– Tyler Duffey did a little extra for his team Sunday. It didn't matter. Lately, nothing does.

Duffey struck out four White Sox batters in the seventh inning, a feat that only three Twins have accomplished in the past three decades. But he also allowed three runs, and that was easily enough offense to beat the bedeviled Twins these days.

"I didn't even know I did that until after the game," Duffey said of his four-strikeout inning, a performance matched last by Francisco Liriano in 2012 and Scott Baker in 2008. "It's great, but when you give up more runs than the other guys, it doesn't even matter."

Duffey was on a strikeout roll anyway, his curveball frequently freezing Chicago's lineup of superior fastball hitters.

"I threw a lot of curveballs today," he said. "But it doesn't matter how many you punch out."

Well, four is certainly rare. But he couldn't even enjoy it, because the wild pitch that created the opportunity also turned into a White Sox run, and turned a one-run game into a two-run cushion. He whiffed Brett Lawrie and Avisail Garcia to open the inning, but Garcia's third strike wound up at the backstop, and he reached first base safely.

Duffey blamed himself, not catcher Juan Centeno.

"I made sure to bounce it, and I think it was too short. It's a fine line there, and when you hit the plate, it's tough to block," Duffey said. "I told Juan after that, 'There's nothing you could have done.' "

Dioner Navarro followed with a double, his third of the series, to score Garcia. Duffey then struck out Austin Jackson on a foul-tipped fastball, and after an intentional walk to Adam Eaton, he got Jimmy Rollins to swing and miss a 3-and-2 curveball.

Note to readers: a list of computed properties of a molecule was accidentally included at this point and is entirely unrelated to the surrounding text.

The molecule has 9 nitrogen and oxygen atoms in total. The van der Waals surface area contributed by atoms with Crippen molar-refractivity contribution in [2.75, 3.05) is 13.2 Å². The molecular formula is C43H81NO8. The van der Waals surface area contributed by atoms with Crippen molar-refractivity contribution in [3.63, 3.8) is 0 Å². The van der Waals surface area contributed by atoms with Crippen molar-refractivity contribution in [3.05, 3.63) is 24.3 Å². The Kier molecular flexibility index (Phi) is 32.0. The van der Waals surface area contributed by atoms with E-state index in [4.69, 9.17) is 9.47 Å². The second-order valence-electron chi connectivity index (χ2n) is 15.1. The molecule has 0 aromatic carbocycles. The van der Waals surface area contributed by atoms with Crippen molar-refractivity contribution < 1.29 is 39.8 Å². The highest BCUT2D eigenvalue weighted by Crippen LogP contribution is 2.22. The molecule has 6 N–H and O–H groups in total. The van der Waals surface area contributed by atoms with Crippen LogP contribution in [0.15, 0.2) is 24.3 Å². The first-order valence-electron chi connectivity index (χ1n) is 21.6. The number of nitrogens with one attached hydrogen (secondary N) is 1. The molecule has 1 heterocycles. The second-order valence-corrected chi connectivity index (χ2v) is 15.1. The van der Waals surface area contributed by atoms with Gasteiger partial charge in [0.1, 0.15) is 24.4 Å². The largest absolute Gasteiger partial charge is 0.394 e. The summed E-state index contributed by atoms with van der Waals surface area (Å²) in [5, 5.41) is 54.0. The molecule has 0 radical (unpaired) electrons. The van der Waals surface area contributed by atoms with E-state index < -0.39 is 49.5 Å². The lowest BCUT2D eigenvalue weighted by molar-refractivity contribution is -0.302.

Liriano accomplished the feat against the Royals in the fourth inning on June 5, 2012, and Baker struck out four Brewers in the third inning on June 15, 2008. And in all three cases, the Twins went on to lose the game.

Plouffe in pain

Trevor Plouffe swung and missed a Jose Quintana fastball to strike out in the first inning, then grabbed his side as he headed for his position. Head athletic trainer Dave Pruemer and manager Paul Molitor jogged out to check on him, but Plouffe assured them he still could play.

"There are a few times when I'll feel it throughout the day, but other than that, I'm good to go. It's not an issue. It's not something that limits me," Plouffe said. "Sometimes I over-rotate, mostly when I swing and miss. There's a little bit of pain, but it goes away quickly."

Still, Molitor said, he intends to have Plouffe examined when the Twins return home Monday.

"He tells us he's fine, but when you see a guy buckle over, it concerns you," the manager said. "But he speaks very strongly about his opinion he should be playing."

Plouffe spent two weeks on the disabled list earlier this year because of a strained intercostal muscle.


•Molitor intends to remain publicly silent on the presidential election coming up this fall, but he has a personal connection to the likely candidates: He's met them both. He happened to board an elevator at Yankee Stadium during one of the Twins' playoff games in 2009 or 2010, he said, and Donald Trump was on it. The billionaire didn't recognize him until "I introduced myself," Molitor said. And he met Hillary Clinton several years before that, when he attended a dinner for Hall of Famers that was being emceed by Tim Russert, then host of "Meet the Press."

•General Manager Terry Ryan said he hadn't read Twins owner Jim Pohlad's "100 percent" support of him in Friday's Star Tribune, but he wasn't surprised by it.

"He's said that many times. He's very gracious, and I appreciate that," Ryan said. "But we're 8-[23]."